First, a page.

February Subscribers Blog


Looking back to my childhood, I was a mini triathlete in training. I rode my bike everywhere with my friends and even to school. I wasn’t very good at football but I became a pretty strong long distance runner and I was a fish in water. My parents had taken me since I was a baby and my Oma (my Grandma) ran a swim club which I attended every week. Eventually, I needed something with more excitement to do and in walked, or skated, Ice hockey. This became my life for the next 15 years.

I had the perfect background for triathlons and I didn’t have a clue. I grew up knowing nothing about the sport. Never linking the activities I enjoyed together and it was never talked about at school. This was pre the 2012 Olympics and before the Brownlee Brothers helped to put Triathlon on the map!

As adults, taking part in a triathlon might seem quite daunting. Taking on one discipline is tough enough, let alone three, but that is where Triathlon shines!

It is such a varied, widespread sport with events happening everywhere, in so many different distances and forms. Whether you want to complete your first Ironman or take part in a super sprint. Whether you’d prefer to swim in a pool and run on a treadmill or jump off the back of a boat and run up a mountain, there will be an event out there for you!

The Castle Race Series are an organisation that run great events across the UK and beyond, from full triathlons to swim/run events or swim bike races and duathlons. There really is something for everyone!

TRC Runner use code: 25TRC to Get 25% OFF ANY CASTLE RACE SERIES EVENT
Hever Castle Finish Line

Below are a few ways you can try and introduce multi- sport events to your pupils and hopefully create an opportunity for them to have a go, even if you haven’t got a pool.

  • Link it to swimming: When you are taking your children, show them how learning to swim can lead to other active opportunities! Here you are showing the children that running doesn’t have to mean laps of a track, and that swimming doesn’t just mean going up and down a pool. 
  • Work with your local community: Find out if you have a local tri club, or even if a colleague or community member has experience and is happy to talk to the children and staff about triathlon.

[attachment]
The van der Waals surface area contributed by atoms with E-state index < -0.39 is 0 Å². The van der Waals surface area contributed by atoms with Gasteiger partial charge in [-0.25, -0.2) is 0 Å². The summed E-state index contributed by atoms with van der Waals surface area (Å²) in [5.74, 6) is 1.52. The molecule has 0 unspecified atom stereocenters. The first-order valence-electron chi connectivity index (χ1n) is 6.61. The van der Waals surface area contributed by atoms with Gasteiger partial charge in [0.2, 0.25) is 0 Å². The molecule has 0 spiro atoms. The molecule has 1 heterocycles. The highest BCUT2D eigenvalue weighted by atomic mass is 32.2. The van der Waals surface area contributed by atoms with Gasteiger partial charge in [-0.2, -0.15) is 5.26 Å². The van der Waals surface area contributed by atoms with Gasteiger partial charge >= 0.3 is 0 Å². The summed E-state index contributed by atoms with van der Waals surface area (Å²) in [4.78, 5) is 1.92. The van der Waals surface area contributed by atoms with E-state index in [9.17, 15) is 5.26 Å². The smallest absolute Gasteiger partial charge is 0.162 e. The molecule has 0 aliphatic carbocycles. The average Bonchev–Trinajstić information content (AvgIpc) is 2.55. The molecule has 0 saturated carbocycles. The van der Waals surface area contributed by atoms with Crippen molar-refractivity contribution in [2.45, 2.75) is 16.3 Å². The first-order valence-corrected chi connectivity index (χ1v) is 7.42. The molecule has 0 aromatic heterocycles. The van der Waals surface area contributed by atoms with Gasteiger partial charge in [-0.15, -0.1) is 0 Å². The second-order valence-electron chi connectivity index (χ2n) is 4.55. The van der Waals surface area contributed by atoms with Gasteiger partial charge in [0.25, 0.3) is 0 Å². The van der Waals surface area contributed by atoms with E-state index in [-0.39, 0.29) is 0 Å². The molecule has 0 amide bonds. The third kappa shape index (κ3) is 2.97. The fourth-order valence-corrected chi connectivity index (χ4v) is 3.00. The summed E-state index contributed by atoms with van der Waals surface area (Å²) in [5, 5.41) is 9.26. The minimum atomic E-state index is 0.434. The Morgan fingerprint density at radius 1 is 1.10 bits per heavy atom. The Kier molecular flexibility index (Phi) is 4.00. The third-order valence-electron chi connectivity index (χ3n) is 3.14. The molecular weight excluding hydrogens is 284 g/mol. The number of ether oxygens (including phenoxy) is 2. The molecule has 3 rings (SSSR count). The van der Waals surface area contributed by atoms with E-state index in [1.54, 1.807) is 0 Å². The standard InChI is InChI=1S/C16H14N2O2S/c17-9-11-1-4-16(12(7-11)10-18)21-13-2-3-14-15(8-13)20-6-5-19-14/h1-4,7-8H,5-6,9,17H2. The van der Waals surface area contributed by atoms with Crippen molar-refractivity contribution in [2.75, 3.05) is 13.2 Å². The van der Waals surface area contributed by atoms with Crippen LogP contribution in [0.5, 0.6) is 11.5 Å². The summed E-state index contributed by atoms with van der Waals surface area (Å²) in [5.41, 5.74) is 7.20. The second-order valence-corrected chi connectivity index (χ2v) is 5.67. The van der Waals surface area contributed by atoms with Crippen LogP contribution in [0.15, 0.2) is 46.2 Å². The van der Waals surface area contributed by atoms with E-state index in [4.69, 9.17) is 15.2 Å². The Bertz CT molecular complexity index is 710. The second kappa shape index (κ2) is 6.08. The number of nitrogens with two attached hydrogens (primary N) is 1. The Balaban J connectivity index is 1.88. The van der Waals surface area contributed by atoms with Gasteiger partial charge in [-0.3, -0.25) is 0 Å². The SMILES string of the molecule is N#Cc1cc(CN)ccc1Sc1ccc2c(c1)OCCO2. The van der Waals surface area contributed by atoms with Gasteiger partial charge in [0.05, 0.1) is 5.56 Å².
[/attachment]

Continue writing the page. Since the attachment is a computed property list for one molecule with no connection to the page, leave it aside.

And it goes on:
• Creating activities linked to triathlon in school: Such as bike-run-bike, or run-scoot-run, not every event has to be swim-bike-run!
    A duathlon is run-bike–run and a brilliant and inclusive way of introducing transitions between sports. 
  • And the big one…Put on your own event: Could you work with your local leisure centre or use your own pool (if you have one).
    Maybe you could use swim teachers to host the swim section of your triathlon, speak with bikeability trainers to use their bikes, or encourage the children to bring their own bikes or scooters if they have them. finally you could even think about linking up with your local Junior Parkrun or athletics club as their coaches may be happy to come and support the run section of your event.

I really believe that there is a sport or activity out there for every child. Not necessarily for them to be the absolute best at but something that they can enjoy, find friends within and hopefully help them to develop a lifelong love of movement.

So, I guess the question is, could that be a triathlon? There are many barriers to the sport but there doesn’t have to be. Triathlon can be a fun, rewarding and accessible sport.

You can start with what you have…the expensive bikes can come later!

Castle Race Series put on the schools road show that takes place every year at Hever Castle in Kent. The children get to take part in swimming, cycling and running activities as well as learning about the art of transition. All the equipment they need is supplied which makes it as inclusive as possible. Find more information here:

For more info on triathlon try these places: 


Castle Race Series 


Brownlee foundation

Hever Castle Swim Exit!
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